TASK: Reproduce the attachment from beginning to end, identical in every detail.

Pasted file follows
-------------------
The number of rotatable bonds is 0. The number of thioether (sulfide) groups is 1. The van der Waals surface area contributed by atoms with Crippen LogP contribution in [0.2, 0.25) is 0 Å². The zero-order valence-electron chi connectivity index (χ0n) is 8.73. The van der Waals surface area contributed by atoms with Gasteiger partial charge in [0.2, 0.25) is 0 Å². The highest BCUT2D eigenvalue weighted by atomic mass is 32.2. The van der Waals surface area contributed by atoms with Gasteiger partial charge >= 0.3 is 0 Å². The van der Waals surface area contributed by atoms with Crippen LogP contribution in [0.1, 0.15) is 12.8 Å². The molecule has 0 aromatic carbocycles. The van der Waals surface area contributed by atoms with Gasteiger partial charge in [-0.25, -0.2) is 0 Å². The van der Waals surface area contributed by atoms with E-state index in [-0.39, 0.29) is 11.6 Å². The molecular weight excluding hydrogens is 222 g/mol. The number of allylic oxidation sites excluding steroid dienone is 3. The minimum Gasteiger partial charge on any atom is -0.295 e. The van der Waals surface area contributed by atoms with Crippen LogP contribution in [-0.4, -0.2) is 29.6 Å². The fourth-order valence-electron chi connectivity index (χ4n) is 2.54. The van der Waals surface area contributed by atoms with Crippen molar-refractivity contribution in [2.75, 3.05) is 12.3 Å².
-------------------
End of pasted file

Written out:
The number of rotatable bonds is 0. The number of thioether (sulfide) groups is 1. The van der Waals surface area contributed by atoms with Crippen LogP contribution in [0.2, 0.25) is 0 Å². The zero-order valence-electron chi connectivity index (χ0n) is 8.73. The van der Waals surface area contributed by atoms with Gasteiger partial charge in [0.2, 0.25) is 0 Å². The highest BCUT2D eigenvalue weighted by atomic mass is 32.2. The van der Waals surface area contributed by atoms with Gasteiger partial charge >= 0.3 is 0 Å². The van der Waals surface area contributed by atoms with Crippen LogP contribution in [0.1, 0.15) is 12.8 Å². The molecule has 0 aromatic carbocycles. The van der Waals surface area contributed by atoms with Gasteiger partial charge in [-0.25, -0.2) is 0 Å². The van der Waals surface area contributed by atoms with E-state index in [-0.39, 0.29) is 11.6 Å². The molecular weight excluding hydrogens is 222 g/mol. The number of allylic oxidation sites excluding steroid dienone is 3. The minimum Gasteiger partial charge on any atom is -0.295 e. The van der Waals surface area contributed by atoms with Crippen LogP contribution in [-0.4, -0.2) is 29.6 Å². The fourth-order valence-electron chi connectivity index (χ4n) is 2.54. The van der Waals surface area contributed by atoms with Crippen molar-refractivity contribution in [2.75, 3.05) is 12.3 Å².